Cristo resucitado nos da la fuerza para hacer cosas que nunca hubiéramos imaginado. La vida a menudo nos dará montañas para escalar, y nos preguntamos cómo encontraremos la energía, la capacidad y la determinación para seguir adelante. Pero, con una buena dosis de fe y una ferviente vida de oración, nos encontramos triunfando y ascendiendo a alturas que una vez nos asustaron. Lo que nos damos cuenta después de haber llegado al otro lado es que esta dificultad que una vez vimos como un obstáculo se ha convertido en un vehículo para algo mejor y más grande. Somos más fuertes. Lo mismo ocurre con el Evangelio. La posibilidad de amarse unos a otros puede parecer idealista o inalcanzable. Sin embargo, cuando corremos el riesgo de ir más allá de solo cuidarnos o ayudarnos unos a otros para AMARNOS realmente, ocurren milagros. Hay algo maravilloso que ocurre con el amor. Vemos a las personas de formas en que nunca antes habíamos visto, comprendiendo y apreciando el viaje de los demás. El amor conduce a la reverencia. La fe se fortalece y seguimos adelante para intentarlo de nuevo. ©LPi


May 15, 2022
5th Sunday of Easter

“It is necessary for us to undergo many hardships to enter the Kingdom of God.” Many folks really work very hard to circumvent difficult situations. We prefer the easier way around something, rather than risk inconvenience, hurt or prolonged suffering. It’s no wonder euthanasia is rapidly becoming acceptable around the world. Through purely human eyes, there is no issue bypassing the inevitable, taking control and bringing things more swiftly to a place of peace. If this is the way God sees things, then why does Jesus make such a big deal helping us understand the experience of suffering and embrace it? God’s wisdom clearly takes us in another direction.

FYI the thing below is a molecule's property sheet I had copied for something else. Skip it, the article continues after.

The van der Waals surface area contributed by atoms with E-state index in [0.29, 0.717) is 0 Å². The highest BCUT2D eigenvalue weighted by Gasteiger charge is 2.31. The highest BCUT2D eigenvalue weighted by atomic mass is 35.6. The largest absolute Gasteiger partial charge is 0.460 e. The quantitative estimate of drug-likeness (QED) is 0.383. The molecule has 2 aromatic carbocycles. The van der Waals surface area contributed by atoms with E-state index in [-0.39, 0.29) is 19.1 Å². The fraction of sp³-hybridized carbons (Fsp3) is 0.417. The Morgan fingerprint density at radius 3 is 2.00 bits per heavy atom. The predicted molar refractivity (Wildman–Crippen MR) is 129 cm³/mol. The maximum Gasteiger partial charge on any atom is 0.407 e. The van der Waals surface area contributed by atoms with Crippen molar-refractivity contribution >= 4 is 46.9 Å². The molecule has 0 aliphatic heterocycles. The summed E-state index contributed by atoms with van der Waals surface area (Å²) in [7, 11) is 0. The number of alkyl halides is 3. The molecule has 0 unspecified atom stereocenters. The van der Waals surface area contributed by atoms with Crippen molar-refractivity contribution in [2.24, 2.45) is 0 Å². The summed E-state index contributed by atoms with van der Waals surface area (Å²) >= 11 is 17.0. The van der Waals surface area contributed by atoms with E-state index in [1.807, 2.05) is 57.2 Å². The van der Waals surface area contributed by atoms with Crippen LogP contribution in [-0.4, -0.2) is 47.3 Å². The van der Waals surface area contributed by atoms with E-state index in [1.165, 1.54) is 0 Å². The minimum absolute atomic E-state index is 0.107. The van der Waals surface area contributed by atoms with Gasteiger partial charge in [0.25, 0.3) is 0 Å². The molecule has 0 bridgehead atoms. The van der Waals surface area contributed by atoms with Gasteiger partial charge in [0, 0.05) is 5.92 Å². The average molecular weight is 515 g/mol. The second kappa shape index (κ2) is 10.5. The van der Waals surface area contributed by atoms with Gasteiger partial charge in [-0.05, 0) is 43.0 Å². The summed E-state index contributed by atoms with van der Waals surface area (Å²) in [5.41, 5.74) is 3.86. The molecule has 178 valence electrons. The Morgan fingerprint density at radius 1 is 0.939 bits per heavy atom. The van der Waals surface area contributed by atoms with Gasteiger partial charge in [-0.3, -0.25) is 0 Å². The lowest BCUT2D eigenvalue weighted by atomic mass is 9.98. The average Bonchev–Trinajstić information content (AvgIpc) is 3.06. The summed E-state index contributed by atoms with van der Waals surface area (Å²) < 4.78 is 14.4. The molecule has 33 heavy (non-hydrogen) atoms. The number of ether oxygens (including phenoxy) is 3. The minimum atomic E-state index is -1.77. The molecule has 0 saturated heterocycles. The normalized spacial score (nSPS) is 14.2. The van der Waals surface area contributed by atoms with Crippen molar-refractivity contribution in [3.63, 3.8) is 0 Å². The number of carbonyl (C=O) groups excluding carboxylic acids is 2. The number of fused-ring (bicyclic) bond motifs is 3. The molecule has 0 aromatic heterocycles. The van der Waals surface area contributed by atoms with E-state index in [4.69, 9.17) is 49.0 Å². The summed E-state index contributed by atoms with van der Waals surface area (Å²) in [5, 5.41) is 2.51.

Imagine if we were able to eradicate ALL hardship and suffering. Where would we be? As we look at our own journeys, many of our solid more growth producing life lessons have been born of suffering, disappointment, inconvenience, darkness, and despair. There is something sacred about all of these experiences as God uses them to create something new. Envisioning a life without hardship and suffering brings us to a vision where everything is flat-lined and dull. As much as hardship and suffering are difficult crosses to bear, not taking them up runs the risk of us becoming shallow, empty, and lifeless. Helen Keller remarks that, “a happy life consists not in the absence but in the mastery of hardships.” What an incredibly wise insight! Many really successful people and saints were brought to their station in life because they suffered. Suffering teaches us about what’s important and propels us to search the depths of our souls for resources and strength we never would have known before.